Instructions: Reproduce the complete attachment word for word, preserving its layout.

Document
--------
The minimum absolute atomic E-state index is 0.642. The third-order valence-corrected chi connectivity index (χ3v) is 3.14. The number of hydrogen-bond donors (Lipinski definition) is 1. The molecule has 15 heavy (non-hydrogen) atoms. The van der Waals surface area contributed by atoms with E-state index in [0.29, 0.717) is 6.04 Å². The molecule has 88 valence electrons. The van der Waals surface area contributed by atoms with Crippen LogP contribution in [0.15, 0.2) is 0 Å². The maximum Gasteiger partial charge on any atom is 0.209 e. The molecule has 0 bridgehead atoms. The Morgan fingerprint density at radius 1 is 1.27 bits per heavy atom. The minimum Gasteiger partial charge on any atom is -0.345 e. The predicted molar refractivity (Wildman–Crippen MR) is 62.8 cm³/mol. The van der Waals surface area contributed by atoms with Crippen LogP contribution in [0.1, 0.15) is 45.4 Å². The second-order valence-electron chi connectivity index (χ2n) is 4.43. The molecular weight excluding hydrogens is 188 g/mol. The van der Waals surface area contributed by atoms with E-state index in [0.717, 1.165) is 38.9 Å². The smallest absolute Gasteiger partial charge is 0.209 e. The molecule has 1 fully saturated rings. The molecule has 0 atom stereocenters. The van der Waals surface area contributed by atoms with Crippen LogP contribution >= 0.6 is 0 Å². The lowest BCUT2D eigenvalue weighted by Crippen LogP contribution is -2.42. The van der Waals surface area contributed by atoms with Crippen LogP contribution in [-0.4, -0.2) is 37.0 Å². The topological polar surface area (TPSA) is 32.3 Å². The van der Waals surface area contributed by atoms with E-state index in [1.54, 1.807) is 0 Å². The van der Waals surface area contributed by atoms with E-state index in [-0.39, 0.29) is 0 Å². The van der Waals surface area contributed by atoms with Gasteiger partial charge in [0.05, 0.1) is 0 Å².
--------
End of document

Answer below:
The minimum absolute atomic E-state index is 0.642. The third-order valence-corrected chi connectivity index (χ3v) is 3.14. The number of hydrogen-bond donors (Lipinski definition) is 1. The molecule has 15 heavy (non-hydrogen) atoms. The van der Waals surface area contributed by atoms with E-state index in [0.29, 0.717) is 6.04 Å². The molecule has 88 valence electrons. The van der Waals surface area contributed by atoms with Crippen LogP contribution in [0.15, 0.2) is 0 Å². The maximum Gasteiger partial charge on any atom is 0.209 e. The molecule has 0 bridgehead atoms. The Morgan fingerprint density at radius 1 is 1.27 bits per heavy atom. The minimum Gasteiger partial charge on any atom is -0.345 e. The predicted molar refractivity (Wildman–Crippen MR) is 62.8 cm³/mol. The van der Waals surface area contributed by atoms with Crippen LogP contribution in [0.1, 0.15) is 45.4 Å². The second-order valence-electron chi connectivity index (χ2n) is 4.43. The molecular weight excluding hydrogens is 188 g/mol. The van der Waals surface area contributed by atoms with E-state index in [0.717, 1.165) is 38.9 Å². The smallest absolute Gasteiger partial charge is 0.209 e. The molecule has 1 fully saturated rings. The molecule has 0 atom stereocenters. The van der Waals surface area contributed by atoms with Crippen LogP contribution >= 0.6 is 0 Å². The lowest BCUT2D eigenvalue weighted by Crippen LogP contribution is -2.42. The van der Waals surface area contributed by atoms with Crippen LogP contribution in [-0.4, -0.2) is 37.0 Å². The topological polar surface area (TPSA) is 32.3 Å². The van der Waals surface area contributed by atoms with E-state index in [1.54, 1.807) is 0 Å². The van der Waals surface area contributed by atoms with E-state index in [-0.39, 0.29) is 0 Å². The van der Waals surface area contributed by atoms with Gasteiger partial charge in [0.05, 0.1) is 0 Å².